Iran will also be able to export 50 million barrels of oil per day within 120 days of the deal’s signing. The sources, who spoke on the condition of anonymity, added that the agreement also calls for the release of $7 billion in Iranian cash that are currently being held in South Korea.
Should the US withdraw from the nuclear accord once more, it will also be required to pay a fine, the text states, according to the anonymous sources.
This has been a sticking point for the Iranian side as it continues to demand assurances be put in place to ensure it receives compensation should any future US administration abandon the JCPOA.
After almost 16 months of combined stalled and indirecte nuclear talks between Iran and the US, John Kirby, spokesman for US National Security Council said “we are closer now than we were even just a couple of weeks ago because Iran made the decision to make some concessions, so that’s a positive step forward.”
“But I would add very quickly, and we said this not long ago: Gaps remain. We’re not there yet,” he added.
Iran and the International Atomic Energy Agency
Tehran will not let inspections beyond those specified in the 2015 nuclear deal, said Mohammad Eslami, head of Iran’s Atomic Energy Organisation on Wednesday, according to a video carried by state media, Reuters reported.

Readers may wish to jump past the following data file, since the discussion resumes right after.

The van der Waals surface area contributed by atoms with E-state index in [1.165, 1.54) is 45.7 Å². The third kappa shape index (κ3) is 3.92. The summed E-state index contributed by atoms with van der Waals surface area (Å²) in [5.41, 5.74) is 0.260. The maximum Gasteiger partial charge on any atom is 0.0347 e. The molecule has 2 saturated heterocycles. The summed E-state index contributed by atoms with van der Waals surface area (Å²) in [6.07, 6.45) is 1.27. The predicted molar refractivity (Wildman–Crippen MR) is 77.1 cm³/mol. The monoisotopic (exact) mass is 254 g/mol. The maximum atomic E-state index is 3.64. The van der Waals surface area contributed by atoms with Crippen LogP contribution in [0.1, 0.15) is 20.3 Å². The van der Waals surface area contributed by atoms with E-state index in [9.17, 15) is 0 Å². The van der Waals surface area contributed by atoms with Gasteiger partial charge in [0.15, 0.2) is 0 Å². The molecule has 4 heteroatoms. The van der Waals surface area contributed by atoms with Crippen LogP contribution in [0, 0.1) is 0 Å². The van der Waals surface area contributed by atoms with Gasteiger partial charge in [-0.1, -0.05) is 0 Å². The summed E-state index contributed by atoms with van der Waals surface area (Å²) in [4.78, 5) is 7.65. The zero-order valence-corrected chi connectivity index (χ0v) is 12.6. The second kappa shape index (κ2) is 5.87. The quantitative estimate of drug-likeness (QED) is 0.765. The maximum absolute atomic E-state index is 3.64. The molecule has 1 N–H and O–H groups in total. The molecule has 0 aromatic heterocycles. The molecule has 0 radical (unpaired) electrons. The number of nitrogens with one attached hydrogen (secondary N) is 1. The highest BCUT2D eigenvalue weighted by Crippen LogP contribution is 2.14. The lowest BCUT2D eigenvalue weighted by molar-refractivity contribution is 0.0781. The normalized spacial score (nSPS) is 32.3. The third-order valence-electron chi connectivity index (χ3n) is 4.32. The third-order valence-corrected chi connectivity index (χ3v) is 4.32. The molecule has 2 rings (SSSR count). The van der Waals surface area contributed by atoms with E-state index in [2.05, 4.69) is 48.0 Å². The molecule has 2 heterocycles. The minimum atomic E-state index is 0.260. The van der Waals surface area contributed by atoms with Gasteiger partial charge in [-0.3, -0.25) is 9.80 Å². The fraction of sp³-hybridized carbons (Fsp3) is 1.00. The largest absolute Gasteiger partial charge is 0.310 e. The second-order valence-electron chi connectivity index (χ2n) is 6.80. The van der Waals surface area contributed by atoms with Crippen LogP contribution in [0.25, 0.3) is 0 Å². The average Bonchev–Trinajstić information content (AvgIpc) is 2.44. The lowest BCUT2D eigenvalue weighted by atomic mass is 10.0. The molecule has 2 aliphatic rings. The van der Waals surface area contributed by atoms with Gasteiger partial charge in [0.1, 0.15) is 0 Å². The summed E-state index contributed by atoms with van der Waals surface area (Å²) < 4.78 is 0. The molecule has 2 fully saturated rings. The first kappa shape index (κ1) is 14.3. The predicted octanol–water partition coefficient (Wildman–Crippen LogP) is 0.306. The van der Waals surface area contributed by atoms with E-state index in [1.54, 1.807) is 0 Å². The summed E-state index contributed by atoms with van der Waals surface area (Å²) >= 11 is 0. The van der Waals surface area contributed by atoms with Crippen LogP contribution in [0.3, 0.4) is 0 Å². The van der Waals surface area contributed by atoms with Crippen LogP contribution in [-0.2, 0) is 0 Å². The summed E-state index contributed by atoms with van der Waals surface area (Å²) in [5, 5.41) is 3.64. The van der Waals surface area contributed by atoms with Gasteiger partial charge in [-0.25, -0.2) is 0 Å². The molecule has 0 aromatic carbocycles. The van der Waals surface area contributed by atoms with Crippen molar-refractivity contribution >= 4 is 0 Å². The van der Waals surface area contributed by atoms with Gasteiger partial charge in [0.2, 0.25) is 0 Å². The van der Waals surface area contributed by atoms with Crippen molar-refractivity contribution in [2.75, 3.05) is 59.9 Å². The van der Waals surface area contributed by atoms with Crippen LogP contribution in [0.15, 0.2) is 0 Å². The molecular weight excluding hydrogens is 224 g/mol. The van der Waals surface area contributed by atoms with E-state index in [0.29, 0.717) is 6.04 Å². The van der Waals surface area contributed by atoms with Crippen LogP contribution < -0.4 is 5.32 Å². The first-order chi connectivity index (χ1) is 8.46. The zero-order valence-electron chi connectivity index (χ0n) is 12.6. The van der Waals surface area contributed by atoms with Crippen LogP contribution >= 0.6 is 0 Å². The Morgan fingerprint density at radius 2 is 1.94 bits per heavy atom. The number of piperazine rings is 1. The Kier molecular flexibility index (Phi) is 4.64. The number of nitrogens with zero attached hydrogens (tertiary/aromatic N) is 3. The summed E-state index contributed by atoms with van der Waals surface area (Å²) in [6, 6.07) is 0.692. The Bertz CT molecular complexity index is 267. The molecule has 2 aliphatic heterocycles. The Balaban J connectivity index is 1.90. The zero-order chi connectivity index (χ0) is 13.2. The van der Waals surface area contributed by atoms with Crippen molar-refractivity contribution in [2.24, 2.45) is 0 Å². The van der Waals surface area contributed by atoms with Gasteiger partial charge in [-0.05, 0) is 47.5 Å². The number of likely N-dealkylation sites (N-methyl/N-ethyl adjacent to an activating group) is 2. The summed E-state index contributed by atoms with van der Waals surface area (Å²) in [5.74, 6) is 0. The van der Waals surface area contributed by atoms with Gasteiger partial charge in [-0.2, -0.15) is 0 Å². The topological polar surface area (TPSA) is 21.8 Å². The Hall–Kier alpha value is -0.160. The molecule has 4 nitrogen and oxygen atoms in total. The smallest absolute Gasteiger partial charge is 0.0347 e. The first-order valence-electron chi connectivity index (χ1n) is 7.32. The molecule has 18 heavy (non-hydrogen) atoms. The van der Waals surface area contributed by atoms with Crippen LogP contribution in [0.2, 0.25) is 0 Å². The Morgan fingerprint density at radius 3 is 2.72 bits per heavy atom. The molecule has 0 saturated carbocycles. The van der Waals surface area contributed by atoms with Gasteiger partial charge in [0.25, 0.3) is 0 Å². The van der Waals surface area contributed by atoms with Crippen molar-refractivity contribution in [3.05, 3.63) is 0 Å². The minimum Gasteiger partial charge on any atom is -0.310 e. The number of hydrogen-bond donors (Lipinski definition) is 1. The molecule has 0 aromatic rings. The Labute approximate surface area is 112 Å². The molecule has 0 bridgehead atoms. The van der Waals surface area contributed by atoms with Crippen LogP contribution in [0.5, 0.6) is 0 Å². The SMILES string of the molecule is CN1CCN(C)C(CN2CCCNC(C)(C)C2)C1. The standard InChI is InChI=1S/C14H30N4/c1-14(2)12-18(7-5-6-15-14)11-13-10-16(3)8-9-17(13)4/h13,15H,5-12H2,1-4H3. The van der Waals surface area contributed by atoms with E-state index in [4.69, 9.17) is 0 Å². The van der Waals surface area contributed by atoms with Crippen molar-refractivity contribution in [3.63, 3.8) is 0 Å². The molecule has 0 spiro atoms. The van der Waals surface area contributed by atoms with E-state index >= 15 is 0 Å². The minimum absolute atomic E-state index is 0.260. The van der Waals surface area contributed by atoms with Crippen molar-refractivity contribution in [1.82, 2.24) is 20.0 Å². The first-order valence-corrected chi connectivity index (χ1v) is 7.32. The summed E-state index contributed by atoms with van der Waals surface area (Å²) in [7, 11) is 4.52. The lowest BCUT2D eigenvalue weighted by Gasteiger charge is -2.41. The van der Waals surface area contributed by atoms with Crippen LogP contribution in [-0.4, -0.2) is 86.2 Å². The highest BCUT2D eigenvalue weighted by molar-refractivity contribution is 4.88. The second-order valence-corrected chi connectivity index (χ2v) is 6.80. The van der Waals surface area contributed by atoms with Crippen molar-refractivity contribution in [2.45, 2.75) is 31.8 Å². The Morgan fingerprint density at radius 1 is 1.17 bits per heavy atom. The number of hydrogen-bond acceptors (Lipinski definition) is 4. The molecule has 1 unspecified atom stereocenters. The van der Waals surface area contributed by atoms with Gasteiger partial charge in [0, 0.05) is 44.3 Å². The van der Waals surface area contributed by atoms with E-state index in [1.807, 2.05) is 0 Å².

“We are committed to inspections in the framework of the nuclear deal that are linked to nuclear restrictions which we have accepted in the past […] Not one word more, not one word less,” he noted.
In order to revive the agreement to rein in Tehran’s nuclear program, a senior US official told Reuters on Monday that Iran has allegedly dropped some of its main demands, including its insistence that international inspectors close some investigations into its uranium enrichment programme.
Eslami, according to the IRNA, refuted such claims, declaring that if the JCPOA is restored, the investigations should be closed “before the implementation day.”
Iran has urged that the IAEA must retract its allegations regarding Tehran’s nuclear programme in order for the nuclear accord to be saved. The Islamic Republic’s demand is seen by Washington and other western countries as being “outside the scope” of the deal’s revival, Reuters reported.
A resolution criticising Iran for “failing to provide an explanation for uranium traces discovered at three unauthorised sites” was overwhelmingly approved by the 35-nation Board of Governors of the UN nuclear watchdog in June. The resolution was written by the US, the United Kingdom, France, and Germany.
Eslami reiterated Tehran’s assertion on Wednesday that the occupying state of Israel and “exiled Iranian dissidents” were behind claims of “unexplained” uranium traces, according to IRNA.
In response to the resolution, Iran constructed cascades of more effective and sophisticated centrifuges, Reuters alleged, and substantially removed all of the IAEA monitoring equipment that had been set up in accordance with the 2015 pact.
This further expanded its underground uranium enrichment, the report said.